Washington Post Reporting

Reporting on the speaker Tom Hamburger from the Washington Post, who came to the University of Connecticut to give a speech
 

Unearthing the truth of President Donald J. Trump’s ties to Russia remains a difficult venture for the Washington Post, Post reporter Tom Hamburger said Monday at the University of Connecticut.

“We are constantly overwhelmed,” Hamburger said. “We’re grappling with [staying focused amid] this cascade of daily events, of tweets, that throw us off guard.”

There’s a consensus in the news room, Hamburger said, that the tweets are designed to distract reporters. Nevertheless, he said that they are still statements from the president of the United States.

“[We’re expanding] to try and cope with what’s going on,” Hamburger said. “We have six full-time reporters covering the White House and the president… We’ve more than doubled our team [since President Barack Obama’s presidency and] I can tell you that our White House correspondents are flat-out exhausted at this point.”

Hamburger said that Russia’s interference in the presidential election is a historic event, and that many people working in intelligence agencies view the Russia’s cyber campaign that uses bots, fake news sites and emails as a military invasion.

“There’s going to be a demand to understand what happened here,” Hamburger said. “Whether this leads to [something that] undermines presidential credibility—and the real test is whether it intrudes on Republican sensibilities—we don’t know yet.”

Previously, Hamburger had the difficult job of investigating the Clinton Foundation, which he said received more money than any political family in U.S. history.

As a money in politics reporter, Hamburger said Trump captured his attention early on.

“We have never had a presidential candidate like Donald Trump,” Hamburger said. “He had an [active, international business] that was engaged in very complicated transactions, ownerships and licensing agreements all across the world.”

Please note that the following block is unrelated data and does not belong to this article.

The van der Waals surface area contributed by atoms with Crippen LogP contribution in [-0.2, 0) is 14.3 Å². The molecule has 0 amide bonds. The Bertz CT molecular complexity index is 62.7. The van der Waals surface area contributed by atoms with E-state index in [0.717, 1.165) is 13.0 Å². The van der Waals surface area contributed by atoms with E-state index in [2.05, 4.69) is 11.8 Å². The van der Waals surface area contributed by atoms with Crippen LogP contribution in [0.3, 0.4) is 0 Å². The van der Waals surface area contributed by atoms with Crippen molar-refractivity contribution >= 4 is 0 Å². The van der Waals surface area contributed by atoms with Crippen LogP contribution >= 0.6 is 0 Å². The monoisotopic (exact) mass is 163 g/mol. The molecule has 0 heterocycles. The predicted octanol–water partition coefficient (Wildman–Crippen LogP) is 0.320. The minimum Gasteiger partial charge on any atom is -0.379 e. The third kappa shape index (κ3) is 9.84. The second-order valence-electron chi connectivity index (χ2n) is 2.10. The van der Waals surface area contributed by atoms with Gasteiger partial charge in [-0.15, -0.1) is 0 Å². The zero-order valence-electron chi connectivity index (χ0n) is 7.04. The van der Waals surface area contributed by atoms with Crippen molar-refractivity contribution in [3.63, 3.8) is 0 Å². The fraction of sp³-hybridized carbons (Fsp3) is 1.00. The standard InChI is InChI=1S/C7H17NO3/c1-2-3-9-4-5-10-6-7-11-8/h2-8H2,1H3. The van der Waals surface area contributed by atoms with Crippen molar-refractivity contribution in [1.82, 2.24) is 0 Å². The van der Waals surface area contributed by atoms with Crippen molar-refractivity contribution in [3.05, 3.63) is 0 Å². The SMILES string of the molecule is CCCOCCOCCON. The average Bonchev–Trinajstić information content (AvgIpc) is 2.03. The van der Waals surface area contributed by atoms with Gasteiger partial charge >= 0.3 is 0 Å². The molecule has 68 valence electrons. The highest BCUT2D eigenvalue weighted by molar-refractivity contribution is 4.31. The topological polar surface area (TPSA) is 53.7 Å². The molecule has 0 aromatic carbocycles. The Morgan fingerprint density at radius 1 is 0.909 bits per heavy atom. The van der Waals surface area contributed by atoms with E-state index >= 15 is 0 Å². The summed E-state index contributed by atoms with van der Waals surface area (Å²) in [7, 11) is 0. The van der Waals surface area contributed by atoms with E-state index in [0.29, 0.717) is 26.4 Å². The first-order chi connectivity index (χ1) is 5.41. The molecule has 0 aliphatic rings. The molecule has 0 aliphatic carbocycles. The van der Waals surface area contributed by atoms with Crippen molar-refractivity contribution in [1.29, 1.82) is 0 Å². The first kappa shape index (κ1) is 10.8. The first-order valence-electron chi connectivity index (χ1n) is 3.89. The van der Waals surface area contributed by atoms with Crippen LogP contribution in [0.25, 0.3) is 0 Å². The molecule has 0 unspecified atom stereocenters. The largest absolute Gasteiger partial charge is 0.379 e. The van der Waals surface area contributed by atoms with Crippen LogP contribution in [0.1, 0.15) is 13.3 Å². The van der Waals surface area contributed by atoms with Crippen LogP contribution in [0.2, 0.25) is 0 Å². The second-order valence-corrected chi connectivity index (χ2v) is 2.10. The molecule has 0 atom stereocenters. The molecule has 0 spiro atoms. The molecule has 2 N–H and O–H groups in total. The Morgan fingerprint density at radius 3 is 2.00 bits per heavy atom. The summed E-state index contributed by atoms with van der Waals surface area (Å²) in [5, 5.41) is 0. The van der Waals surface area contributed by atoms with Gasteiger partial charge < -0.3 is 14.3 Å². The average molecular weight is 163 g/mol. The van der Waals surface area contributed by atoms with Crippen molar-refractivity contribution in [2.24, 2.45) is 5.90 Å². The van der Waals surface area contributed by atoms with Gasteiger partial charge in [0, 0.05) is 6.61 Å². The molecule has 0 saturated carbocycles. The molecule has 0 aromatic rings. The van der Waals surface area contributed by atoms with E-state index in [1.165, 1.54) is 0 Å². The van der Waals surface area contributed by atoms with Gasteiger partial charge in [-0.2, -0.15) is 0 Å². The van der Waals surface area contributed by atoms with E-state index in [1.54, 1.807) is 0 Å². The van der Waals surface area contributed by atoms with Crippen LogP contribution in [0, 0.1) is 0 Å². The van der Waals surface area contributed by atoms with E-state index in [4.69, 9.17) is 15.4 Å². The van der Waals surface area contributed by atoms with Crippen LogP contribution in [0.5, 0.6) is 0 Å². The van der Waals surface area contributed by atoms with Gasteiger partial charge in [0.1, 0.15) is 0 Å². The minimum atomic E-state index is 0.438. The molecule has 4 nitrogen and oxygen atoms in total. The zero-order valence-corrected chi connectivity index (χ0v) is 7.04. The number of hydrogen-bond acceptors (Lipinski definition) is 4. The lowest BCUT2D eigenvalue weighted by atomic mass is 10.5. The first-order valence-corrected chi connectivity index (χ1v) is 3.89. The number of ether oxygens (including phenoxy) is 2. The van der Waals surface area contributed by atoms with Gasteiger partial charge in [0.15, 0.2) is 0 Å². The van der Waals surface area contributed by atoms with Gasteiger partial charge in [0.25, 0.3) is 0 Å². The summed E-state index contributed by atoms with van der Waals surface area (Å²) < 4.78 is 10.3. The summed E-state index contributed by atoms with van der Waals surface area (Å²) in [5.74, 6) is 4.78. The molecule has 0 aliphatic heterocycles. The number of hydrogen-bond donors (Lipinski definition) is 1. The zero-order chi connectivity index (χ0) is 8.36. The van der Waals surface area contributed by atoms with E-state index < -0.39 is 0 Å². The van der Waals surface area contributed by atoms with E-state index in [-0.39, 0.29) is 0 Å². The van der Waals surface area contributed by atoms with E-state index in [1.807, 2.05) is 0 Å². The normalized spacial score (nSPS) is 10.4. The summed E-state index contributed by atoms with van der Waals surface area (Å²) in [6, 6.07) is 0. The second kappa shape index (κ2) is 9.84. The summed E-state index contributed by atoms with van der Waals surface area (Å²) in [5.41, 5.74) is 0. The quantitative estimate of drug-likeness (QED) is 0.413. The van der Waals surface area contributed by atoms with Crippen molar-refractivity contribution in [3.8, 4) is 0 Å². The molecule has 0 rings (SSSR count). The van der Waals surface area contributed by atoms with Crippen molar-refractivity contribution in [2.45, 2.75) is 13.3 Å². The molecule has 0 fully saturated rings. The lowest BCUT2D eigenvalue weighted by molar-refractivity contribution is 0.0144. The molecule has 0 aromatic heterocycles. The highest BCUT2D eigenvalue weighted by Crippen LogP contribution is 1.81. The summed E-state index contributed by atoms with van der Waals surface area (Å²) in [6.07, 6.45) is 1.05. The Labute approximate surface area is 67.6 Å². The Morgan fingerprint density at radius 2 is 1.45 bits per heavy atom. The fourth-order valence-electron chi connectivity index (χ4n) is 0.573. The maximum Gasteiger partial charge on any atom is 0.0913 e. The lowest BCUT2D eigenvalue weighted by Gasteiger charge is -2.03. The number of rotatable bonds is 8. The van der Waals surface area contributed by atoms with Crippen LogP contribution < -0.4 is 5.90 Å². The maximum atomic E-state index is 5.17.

Hamburger’s job was to dive into this empire and translate what he found for the public, as well as discover who Trump might be beholden to if he were elected.

What Hamburger and other reporters took note of was Trump’s strange, complimentary attitude toward Vladimir Putin, the leader of Russia, during the campaign.

“[This is] a country we’ve been engaged with for decades in a cold war,” he said. “Here we have a nominee saying [about their leader], and this is an exact quote: ‘I like him. He’s a strong leader. He’s so much stronger than our president.’”

Hamburger also noted that Trump said he liked Putin because, “He says nice things about me.”

In early March of 2016, Trump named Paul Manafort, a prominent Republican consultant to his campaign.

The Post found an obscure suit filed by Surf Horizon, a limited partnership wholly owned by a Russian businessman named Oleg Deripaska who was an ally of Putin, Hamburger said.

The suit claimed that Manafort and his partner, Rick Gates, had made off with $19 million in investment funds, Hamburger said.

It was an “aha” moment for Hamburger, who said that he realized there may be a bigger plot to investigate.

The Washington Post has also helped discover the ties that Michael Flynn, Trump’s former national security advisor, had to the Russians, Hamburger said.

Hamburger said that finding a financial relationship between Trump and Putin has not been a simple process.

“[Trump] was [once] asked on one of the Sunday talk shows about Putin’s record of human rights,” Hamburger said. “[When told about Putin’s killing of journalists,] Trump said, ‘Well that happens in other countries as well.’”

Trump’s opinion on reporters is clear, Hamburger said.

“Post-campaign, Trump referred to reporters as “the lowest form of humanity. That was not sufficient,” Hamburger said. “Then he called us the lowest form of life. As you know, he famously referred to us as, ‘enemy of the people.’”